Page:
4. Autophagy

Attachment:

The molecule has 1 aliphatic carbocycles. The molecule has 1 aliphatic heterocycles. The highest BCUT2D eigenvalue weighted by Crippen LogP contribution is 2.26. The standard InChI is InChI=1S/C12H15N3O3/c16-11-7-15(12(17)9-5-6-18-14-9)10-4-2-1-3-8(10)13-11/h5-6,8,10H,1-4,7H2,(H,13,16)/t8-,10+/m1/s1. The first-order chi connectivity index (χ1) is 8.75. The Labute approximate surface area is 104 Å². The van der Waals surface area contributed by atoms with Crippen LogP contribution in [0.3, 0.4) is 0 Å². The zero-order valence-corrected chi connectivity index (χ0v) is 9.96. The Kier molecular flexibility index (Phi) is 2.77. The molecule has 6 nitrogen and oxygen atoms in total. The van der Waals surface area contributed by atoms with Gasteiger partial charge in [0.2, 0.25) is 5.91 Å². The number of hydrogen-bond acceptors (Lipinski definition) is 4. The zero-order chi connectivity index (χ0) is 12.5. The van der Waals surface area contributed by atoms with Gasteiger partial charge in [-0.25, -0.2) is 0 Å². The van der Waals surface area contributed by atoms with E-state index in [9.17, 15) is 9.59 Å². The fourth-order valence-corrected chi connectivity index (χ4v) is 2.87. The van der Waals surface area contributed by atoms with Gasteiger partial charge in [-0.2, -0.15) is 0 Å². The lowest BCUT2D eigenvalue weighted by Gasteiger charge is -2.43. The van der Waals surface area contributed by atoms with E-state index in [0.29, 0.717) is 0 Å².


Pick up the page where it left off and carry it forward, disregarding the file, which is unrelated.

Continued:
Autophagy is the process of cellular recycling that promotes energy efficiency through the generation of ATP and mediates damage control through the elimination of organelles and nonfunctional proteins, in regulating the degradation of cytosolic components by the liposomes [40]. Autophagy is the main catabolic pathway through which macromolecules and organelles of the eukaryotic cells are degraded and recycled. This pathway is activated under conditions of environmental stress and during the development of diverse pathologic situations. Autophagy plays an essential role in the cellular differentiation, development, and response to stress. It is activated during amino acid deprivation and is associated with neurodegenerative illnesses, cancer, pathogenic infections, and myopathies [41]. Autophagy can be induced by diverse causes: mitochondrial dysfunctions, infections of intracellular pathogens, and intrinsic cellular signals. Folded or damaged proteins, the organelles, and the intracellular pathogens are isolated by double membrane vesicles forming autophagosomes, which, on fusing with the lysosomes, convert into autolysosomes to be degraded [42]. Autophagy is an active process that plays the role of cleansing in maintaining the integrity of the intracellular organelles and proteins; however, autophagy is strongly induced by starvation, as in the case of cellular hypoxia, and is a key component in the adaptive response of the cells and organisms to the lack of nutrients, in order to promote cellular survival until the nutrients are made available once more [43]. Thirty-two different genes have been identified in relation to autophagy, obtained by genetic screening in yeasts. Many of these genes can be found in mold, plants, worms, flies, and in mammals, emphasizing, through phylogeny, the importance of the autophagy process in response to starvation [44]. Three types of autophagy that promote proteolytic degradation of the cytosolic components in lysosomes have been defined: